I TRIED to plan my baking day for Saturday but after writing all day and taking care of the family all night I did not have time. On Sunday I planned to do some baking so that my husband could have lunches for the week and I could at least make my sour kraut and I got it all done but it was a hassle. It is really hard to cut out time from a really busy schedule to just cook. I think it would be easier if I sent the husband and kids off somewhere for half the day while I could just commit to cooking. As it is I finished enough food for my husband to eat at work for three days this week. He will be having left overs the rest of the week which is fine by him. I made some healthy at work snacks for him as well, pre-made some grain free pumpkin pancake batter for my daughter to eat throughout the week, made some grain free muffins for snacks for my daughter, started a batch of chicken bone broth and made 3 batches of sour kraut. This took me about 5 hours that I had spaced out through the day while taking care of a sick baby, an energetic toddler, and a husband with a work deadline. What I am saying is this CAN be done. You just have to commit to it and set expectations.
She goes on to discuss how meal planning can help save money, how to utilize meal planning eating seasonally.
There is a great seasonal produce chart, and a chart about how long foods last in the freezer, which is a very handy guide to have on the fridge when you buy in bulk.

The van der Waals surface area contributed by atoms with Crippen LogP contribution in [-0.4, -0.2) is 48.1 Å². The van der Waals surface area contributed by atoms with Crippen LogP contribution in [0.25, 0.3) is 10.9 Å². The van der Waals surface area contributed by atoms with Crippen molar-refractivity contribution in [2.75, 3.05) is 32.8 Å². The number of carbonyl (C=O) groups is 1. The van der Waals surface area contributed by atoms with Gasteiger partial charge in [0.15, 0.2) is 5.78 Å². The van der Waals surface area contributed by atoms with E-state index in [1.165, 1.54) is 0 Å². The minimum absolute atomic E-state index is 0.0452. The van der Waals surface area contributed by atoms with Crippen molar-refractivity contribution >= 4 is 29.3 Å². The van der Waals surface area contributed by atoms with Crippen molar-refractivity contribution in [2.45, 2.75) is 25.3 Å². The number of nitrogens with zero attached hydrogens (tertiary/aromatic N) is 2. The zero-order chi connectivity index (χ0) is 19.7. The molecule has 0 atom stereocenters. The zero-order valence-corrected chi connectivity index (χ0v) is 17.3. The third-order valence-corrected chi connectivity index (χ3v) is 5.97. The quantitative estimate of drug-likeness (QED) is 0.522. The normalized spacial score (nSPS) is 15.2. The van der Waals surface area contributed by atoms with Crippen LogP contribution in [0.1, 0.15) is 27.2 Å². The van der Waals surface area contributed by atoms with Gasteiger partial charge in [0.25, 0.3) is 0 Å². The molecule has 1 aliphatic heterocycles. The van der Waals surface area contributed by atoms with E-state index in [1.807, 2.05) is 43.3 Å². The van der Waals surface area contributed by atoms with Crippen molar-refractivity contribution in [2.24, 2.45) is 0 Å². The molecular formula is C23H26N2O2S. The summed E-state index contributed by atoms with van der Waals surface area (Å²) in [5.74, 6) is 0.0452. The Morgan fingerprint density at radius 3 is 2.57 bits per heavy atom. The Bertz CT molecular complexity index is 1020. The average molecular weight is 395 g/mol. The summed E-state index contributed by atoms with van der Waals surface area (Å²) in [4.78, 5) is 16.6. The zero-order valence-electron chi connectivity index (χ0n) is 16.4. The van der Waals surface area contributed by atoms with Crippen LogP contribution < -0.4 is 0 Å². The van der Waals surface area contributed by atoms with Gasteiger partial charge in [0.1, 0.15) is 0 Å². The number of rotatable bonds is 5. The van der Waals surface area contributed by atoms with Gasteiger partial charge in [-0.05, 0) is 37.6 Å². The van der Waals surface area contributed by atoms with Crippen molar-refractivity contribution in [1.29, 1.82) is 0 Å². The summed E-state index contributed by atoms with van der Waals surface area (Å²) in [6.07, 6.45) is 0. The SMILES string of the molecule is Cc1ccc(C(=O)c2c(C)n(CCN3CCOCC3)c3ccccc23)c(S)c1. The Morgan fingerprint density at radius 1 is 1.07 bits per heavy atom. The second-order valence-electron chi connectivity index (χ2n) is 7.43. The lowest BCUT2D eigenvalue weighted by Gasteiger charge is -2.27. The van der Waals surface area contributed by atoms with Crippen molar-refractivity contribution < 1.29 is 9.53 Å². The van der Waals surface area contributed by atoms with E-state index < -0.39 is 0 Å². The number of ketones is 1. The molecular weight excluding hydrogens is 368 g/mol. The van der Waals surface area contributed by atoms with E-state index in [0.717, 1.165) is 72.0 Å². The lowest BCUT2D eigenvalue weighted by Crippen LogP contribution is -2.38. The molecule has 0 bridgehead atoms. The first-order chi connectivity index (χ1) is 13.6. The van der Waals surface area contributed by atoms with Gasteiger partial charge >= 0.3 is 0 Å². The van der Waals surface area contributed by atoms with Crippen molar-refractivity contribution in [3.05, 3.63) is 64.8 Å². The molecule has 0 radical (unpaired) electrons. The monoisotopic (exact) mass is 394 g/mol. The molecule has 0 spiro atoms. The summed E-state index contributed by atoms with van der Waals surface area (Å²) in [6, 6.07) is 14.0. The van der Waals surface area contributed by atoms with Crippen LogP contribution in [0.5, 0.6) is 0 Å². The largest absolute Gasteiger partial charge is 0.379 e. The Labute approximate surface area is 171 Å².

She discusses the challenges that come along with meal planning like having no time, the idea that you might have to rely on processed foods, busy life style, and more and discusses solutions to each of these problems. This was really helpful to me. It make me really be honest with my self about the meal planning and come to understand that yes I DO have time to do this, I just have to make it clear to my husband that I need time to make the plan and do some food prep ahead of time.
I really appreciate the detail she puts into these plans, and the examples she includes to make the book accessible and easy to use.
The forms are detailed enough to let you know exactly what you will be eating for the next week, pay period, or month without being overwhelming.
She includes easy recipes for the grain eaters out there for things like bread and tortillas to make on baking day and save some money in the process.
It is a great organization process for those of us who might otherwise be not-quite-so-on-top-of-things.
If you would like to buy this great book it is very reasonably priced at $4.99 but for a limited time you can use the coupon code MEALPLAN for $1 off! You can purchase it by Clicking here to visit Little House Living..
Meressa was kind enough to offer a giveaway of this book to my readers! All you have to do is fill out the rafflecoptor form to enter to win! Be sure you enter an e-mail address that you check often.